Seven ‘Domestic Noir’ picks

HausfrauDid you like ‘Gone Girl’ ? It’s now the 25th bestselling adult fiction title of all time. So how about some new thrillers dealing with  toxic marriages, the darker side of love and domestic abuse and its fall-out. #LeedsReadsRecommends:

 The Girl on the Train by Paula Hawkins – Rachel catches the same commuter train every morning. She knows it will wait at the same signal each time, overlooking a row of back gardens. She’s even started to feel like she knows the people who live in one of the houses. ‘Jess and Jason’, she calls them. Their life – as she sees it – is perfect. If only Rachel could be that happy. And then she sees something shocking. It’s only a minute until the train moves on, but it’s enough. Now everything’s changed. Now Rachel has a chance to become a part of the lives she’s only watched from afar.

The Girl in the Red Coat by Kate Hamer. Carmel Wakeford becomes separated from her mother at a local children’s festival, and is found by a man who claims to be her estranged grandfather. He tells her that her mother has had an accident and that she is to live with him for now. As days become weeks with her new family, 8-year-old Carmel realises that this man believes she has a special gift…While her mother desperately tries to find her, Carmel embarks on an extraordinary journey, one that will make her question who she is – and who she might become.

The girl on the train HausFrau by Jill Alexander Essbaum – Anna Benz, an American in her late thirties, lives with her Swiss husband, Bruno – a banker – and their three young children in a postcard-perfect suburb of Zürich. Though she leads a comfortable, well-appointed life, Anna is falling apart inside. Adrift & increasingly unable to connect with the emotionally unavailable Bruno or even with her own thoughts and feelings, Anna tries to rouse herself with new experiences: German language classes, Jungian analysis, and a series of sexual affairs she enters with an ease that surprises even her.

 

I Let You Go by Clare Mackintosh. At the scene of a tragic accident, life changes immediately for everyone involved. Finding it impossible to stay in Bristol, Jenna moves to a remote cottage on the Welsh coast, desperate to escape the past, but haunted by the accident, the loss of her son, and her own fears. DI Ray Stevens is determined to solve the case. The investigation takes him away from his family and he finds himself growing closer to Kate Evans, a young detective on his team. Jenna’s past is about to catch up with her, with devastating consequences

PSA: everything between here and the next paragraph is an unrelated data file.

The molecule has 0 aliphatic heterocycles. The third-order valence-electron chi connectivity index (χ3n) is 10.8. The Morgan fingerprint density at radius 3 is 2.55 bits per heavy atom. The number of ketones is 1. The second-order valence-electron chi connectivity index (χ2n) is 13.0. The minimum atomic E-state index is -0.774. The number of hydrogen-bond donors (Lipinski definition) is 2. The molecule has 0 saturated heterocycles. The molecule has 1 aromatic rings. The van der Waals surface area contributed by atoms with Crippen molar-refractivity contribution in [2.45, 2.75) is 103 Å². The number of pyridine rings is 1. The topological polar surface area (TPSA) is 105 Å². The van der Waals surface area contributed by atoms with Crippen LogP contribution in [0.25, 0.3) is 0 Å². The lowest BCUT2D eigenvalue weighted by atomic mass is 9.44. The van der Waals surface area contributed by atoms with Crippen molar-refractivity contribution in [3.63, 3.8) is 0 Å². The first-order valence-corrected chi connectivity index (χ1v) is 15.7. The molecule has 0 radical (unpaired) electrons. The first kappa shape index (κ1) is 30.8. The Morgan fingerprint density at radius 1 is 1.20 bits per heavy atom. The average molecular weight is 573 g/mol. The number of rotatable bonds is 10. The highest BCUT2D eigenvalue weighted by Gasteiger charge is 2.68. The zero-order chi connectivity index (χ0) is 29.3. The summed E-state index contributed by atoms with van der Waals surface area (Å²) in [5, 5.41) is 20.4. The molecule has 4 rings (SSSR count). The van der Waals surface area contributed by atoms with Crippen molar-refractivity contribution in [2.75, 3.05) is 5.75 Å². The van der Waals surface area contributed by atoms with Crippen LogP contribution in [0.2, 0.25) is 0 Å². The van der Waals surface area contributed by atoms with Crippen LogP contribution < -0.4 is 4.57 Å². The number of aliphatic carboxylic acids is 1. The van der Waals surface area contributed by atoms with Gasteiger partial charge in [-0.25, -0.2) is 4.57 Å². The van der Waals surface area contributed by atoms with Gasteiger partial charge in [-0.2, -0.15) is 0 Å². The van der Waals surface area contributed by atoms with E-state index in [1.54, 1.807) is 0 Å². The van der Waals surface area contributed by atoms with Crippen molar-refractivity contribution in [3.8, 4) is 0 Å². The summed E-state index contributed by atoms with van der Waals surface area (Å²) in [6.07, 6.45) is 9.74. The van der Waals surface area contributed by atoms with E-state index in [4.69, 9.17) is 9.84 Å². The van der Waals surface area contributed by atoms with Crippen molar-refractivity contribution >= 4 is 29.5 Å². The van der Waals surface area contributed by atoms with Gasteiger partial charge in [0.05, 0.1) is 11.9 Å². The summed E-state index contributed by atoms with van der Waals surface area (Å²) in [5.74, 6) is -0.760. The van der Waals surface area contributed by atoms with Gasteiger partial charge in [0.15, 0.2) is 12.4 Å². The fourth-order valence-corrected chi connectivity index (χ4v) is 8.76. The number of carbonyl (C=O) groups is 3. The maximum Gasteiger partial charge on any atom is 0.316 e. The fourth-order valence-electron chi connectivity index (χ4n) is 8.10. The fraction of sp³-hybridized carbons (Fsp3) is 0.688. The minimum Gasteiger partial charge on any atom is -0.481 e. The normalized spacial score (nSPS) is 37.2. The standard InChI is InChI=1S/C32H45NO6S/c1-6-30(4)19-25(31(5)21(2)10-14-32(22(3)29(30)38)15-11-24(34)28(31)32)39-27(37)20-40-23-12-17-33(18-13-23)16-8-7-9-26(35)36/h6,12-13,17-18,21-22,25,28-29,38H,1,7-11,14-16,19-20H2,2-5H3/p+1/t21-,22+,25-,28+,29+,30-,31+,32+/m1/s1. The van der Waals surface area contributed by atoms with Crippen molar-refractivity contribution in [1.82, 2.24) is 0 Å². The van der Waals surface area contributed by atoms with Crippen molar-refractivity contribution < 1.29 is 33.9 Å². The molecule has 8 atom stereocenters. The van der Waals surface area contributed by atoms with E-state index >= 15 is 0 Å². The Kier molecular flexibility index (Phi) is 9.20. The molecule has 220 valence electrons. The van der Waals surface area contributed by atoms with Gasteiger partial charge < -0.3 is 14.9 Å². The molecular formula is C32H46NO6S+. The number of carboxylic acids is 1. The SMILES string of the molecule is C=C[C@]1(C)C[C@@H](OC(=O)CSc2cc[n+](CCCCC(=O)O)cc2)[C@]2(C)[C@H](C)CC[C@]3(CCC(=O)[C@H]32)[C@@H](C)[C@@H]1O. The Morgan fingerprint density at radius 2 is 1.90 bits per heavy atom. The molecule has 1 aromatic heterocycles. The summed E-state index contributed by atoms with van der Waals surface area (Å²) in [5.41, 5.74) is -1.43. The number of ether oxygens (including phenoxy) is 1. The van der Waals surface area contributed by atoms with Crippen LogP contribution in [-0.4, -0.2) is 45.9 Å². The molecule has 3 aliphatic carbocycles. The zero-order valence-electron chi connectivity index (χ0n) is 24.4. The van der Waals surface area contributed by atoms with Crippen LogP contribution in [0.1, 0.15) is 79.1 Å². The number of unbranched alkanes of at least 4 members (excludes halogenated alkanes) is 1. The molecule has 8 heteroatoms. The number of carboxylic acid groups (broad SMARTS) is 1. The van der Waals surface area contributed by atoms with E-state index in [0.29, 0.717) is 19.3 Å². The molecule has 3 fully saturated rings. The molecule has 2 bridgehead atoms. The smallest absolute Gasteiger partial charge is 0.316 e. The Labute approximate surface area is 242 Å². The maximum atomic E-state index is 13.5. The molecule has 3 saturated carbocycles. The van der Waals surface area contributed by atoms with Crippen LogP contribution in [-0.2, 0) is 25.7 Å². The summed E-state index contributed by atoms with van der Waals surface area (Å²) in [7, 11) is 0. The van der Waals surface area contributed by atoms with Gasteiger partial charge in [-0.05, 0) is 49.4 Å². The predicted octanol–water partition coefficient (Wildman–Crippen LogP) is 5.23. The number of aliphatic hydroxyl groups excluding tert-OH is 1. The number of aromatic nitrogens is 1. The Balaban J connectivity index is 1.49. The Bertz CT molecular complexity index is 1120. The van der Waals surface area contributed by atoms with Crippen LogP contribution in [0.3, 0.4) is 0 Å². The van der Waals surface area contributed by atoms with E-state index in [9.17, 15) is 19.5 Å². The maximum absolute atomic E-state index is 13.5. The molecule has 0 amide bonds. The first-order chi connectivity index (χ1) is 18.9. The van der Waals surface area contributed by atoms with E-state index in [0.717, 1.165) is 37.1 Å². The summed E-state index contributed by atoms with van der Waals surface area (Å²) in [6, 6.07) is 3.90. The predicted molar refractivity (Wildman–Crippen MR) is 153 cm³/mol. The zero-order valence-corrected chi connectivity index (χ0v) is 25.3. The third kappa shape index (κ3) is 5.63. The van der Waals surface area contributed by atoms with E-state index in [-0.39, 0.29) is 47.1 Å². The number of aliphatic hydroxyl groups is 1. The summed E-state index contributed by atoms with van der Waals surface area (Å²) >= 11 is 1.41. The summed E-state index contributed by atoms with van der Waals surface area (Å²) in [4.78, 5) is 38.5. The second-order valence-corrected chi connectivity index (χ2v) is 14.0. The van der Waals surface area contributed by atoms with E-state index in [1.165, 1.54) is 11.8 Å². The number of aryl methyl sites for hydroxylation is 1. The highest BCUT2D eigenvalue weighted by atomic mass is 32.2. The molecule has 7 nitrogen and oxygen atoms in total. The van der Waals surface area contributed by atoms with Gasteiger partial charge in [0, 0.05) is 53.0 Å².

The Crooked House by Christobel Kent. Alison is as close to anonymous as she can get: with no ties, no home, a backroom job, hers is a life lived under the radar. She’s a nobody; she has no-one and that’s how she wants it. But once Alison was someone else: once she was Esme Grace, a teenager whose bedroom sat at the top of a remote and dilapidated house on the edge of a bleak estuary. A girl whose family, if not happy, exactly, was no unhappier than anyone else’s – or so she thought.

 The Book of You by Claire Kendal. Clarissa is becoming more & more frightened of her colleague, Rafe. He won’t leave her The book of youalone and refuses to take no for an answer. Being selected for jury service is a relief. The courtroom is a safe haven, a place where Rafe can’t be. As a violent tale of kidnap & abuse unfolds, Clarissa begins to see parallels between her own situation and that of the young woman on the witness stand. Realizing that she bears the burden of proof, Clarissa unravels the twisted, macabre fairytale that Rafe has spun around them – and discovers that the ending he envisions is more terrifying than she could have imagined. How do you protect yourself from an enemy no one else can see?

 The woman upstairs: a novel by Claire Messud. Nora Eldridge is a good girl: a good daughter, colleague, friend, employee – reliable, patient and kind. Then Reza Shahid appears in her elementary-school classroom, and everything change. As Nora is drawn into the orbit of Reza’s glamorous, artistic family, her life seems transformed, and a wealth of possibility opens up before her. But this liberation is not quite what it seems, and she is about to suffer a betrayal more monstrous than any she could have imagined

 

 

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